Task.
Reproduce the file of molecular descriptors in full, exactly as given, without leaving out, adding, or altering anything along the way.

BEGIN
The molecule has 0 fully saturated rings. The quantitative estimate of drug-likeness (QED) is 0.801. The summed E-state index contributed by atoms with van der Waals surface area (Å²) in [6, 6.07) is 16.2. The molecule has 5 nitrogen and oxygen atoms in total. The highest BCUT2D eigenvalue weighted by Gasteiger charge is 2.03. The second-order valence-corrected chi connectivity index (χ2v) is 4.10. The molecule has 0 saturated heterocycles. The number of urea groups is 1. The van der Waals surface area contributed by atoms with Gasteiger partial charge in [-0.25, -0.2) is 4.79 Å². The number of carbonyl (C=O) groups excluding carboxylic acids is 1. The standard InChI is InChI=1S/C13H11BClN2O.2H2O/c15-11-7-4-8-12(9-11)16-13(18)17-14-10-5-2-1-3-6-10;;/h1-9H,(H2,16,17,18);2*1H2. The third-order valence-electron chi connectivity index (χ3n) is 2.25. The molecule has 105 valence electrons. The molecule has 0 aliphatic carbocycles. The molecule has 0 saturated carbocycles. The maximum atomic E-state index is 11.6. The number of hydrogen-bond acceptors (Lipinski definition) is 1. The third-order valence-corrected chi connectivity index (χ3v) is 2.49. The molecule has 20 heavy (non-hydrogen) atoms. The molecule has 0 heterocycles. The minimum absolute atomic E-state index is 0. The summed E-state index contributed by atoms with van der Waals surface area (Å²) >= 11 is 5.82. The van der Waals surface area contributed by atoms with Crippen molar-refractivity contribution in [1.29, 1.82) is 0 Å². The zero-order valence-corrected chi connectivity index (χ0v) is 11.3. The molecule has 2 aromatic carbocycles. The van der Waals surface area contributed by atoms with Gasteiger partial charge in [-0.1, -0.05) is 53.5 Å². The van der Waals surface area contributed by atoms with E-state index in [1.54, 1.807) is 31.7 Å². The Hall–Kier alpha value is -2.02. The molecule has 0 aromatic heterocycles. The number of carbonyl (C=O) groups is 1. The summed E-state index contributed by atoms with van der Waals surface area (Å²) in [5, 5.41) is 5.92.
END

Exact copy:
The molecule has 0 fully saturated rings. The quantitative estimate of drug-likeness (QED) is 0.801. The summed E-state index contributed by atoms with van der Waals surface area (Å²) in [6, 6.07) is 16.2. The molecule has 5 nitrogen and oxygen atoms in total. The highest BCUT2D eigenvalue weighted by Gasteiger charge is 2.03. The second-order valence-corrected chi connectivity index (χ2v) is 4.10. The molecule has 0 saturated heterocycles. The number of urea groups is 1. The van der Waals surface area contributed by atoms with Gasteiger partial charge in [-0.25, -0.2) is 4.79 Å². The number of carbonyl (C=O) groups excluding carboxylic acids is 1. The standard InChI is InChI=1S/C13H11BClN2O.2H2O/c15-11-7-4-8-12(9-11)16-13(18)17-14-10-5-2-1-3-6-10;;/h1-9H,(H2,16,17,18);2*1H2. The third-order valence-electron chi connectivity index (χ3n) is 2.25. The molecule has 105 valence electrons. The molecule has 0 aliphatic carbocycles. The molecule has 0 saturated carbocycles. The maximum atomic E-state index is 11.6. The number of hydrogen-bond acceptors (Lipinski definition) is 1. The third-order valence-corrected chi connectivity index (χ3v) is 2.49. The molecule has 20 heavy (non-hydrogen) atoms. The molecule has 0 heterocycles. The minimum absolute atomic E-state index is 0. The summed E-state index contributed by atoms with van der Waals surface area (Å²) >= 11 is 5.82. The van der Waals surface area contributed by atoms with Crippen molar-refractivity contribution in [1.29, 1.82) is 0 Å². The zero-order valence-corrected chi connectivity index (χ0v) is 11.3. The molecule has 2 aromatic carbocycles. The van der Waals surface area contributed by atoms with Gasteiger partial charge in [-0.1, -0.05) is 53.5 Å². The van der Waals surface area contributed by atoms with E-state index in [1.54, 1.807) is 31.7 Å². The Hall–Kier alpha value is -2.02. The molecule has 0 aromatic heterocycles. The number of carbonyl (C=O) groups is 1. The summed E-state index contributed by atoms with van der Waals surface area (Å²) in [5, 5.41) is 5.92.